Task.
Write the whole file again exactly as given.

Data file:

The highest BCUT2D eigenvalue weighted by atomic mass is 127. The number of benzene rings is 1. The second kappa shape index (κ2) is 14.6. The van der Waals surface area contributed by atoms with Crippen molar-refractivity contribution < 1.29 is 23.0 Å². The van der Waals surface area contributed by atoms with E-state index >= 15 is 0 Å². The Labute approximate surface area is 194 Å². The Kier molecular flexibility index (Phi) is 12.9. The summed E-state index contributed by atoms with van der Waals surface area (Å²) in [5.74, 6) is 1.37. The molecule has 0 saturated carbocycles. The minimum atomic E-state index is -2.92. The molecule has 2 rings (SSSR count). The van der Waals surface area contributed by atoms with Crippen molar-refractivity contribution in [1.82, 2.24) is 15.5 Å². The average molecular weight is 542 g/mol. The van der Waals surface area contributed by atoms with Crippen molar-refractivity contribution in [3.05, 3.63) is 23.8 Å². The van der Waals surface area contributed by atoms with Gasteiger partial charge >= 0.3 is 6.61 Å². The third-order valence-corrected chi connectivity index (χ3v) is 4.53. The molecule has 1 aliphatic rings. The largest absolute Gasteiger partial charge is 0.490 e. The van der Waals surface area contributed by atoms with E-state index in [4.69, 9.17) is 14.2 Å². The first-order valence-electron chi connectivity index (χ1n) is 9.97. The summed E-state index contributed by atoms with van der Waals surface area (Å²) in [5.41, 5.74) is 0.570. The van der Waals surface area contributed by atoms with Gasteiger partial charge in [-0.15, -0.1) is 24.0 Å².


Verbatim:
The highest BCUT2D eigenvalue weighted by atomic mass is 127. The number of benzene rings is 1. The second kappa shape index (κ2) is 14.6. The van der Waals surface area contributed by atoms with Crippen molar-refractivity contribution < 1.29 is 23.0 Å². The van der Waals surface area contributed by atoms with E-state index >= 15 is 0 Å². The Labute approximate surface area is 194 Å². The Kier molecular flexibility index (Phi) is 12.9. The summed E-state index contributed by atoms with van der Waals surface area (Å²) in [5.74, 6) is 1.37. The molecule has 0 saturated carbocycles. The minimum atomic E-state index is -2.92. The molecule has 2 rings (SSSR count). The van der Waals surface area contributed by atoms with Crippen molar-refractivity contribution in [1.82, 2.24) is 15.5 Å². The average molecular weight is 542 g/mol. The van der Waals surface area contributed by atoms with Crippen molar-refractivity contribution in [3.05, 3.63) is 23.8 Å². The van der Waals surface area contributed by atoms with Gasteiger partial charge >= 0.3 is 6.61 Å². The third-order valence-corrected chi connectivity index (χ3v) is 4.53. The molecule has 1 aliphatic rings. The largest absolute Gasteiger partial charge is 0.490 e. The van der Waals surface area contributed by atoms with E-state index in [4.69, 9.17) is 14.2 Å². The first-order valence-electron chi connectivity index (χ1n) is 9.97. The summed E-state index contributed by atoms with van der Waals surface area (Å²) in [5.41, 5.74) is 0.570. The van der Waals surface area contributed by atoms with Gasteiger partial charge in [-0.15, -0.1) is 24.0 Å².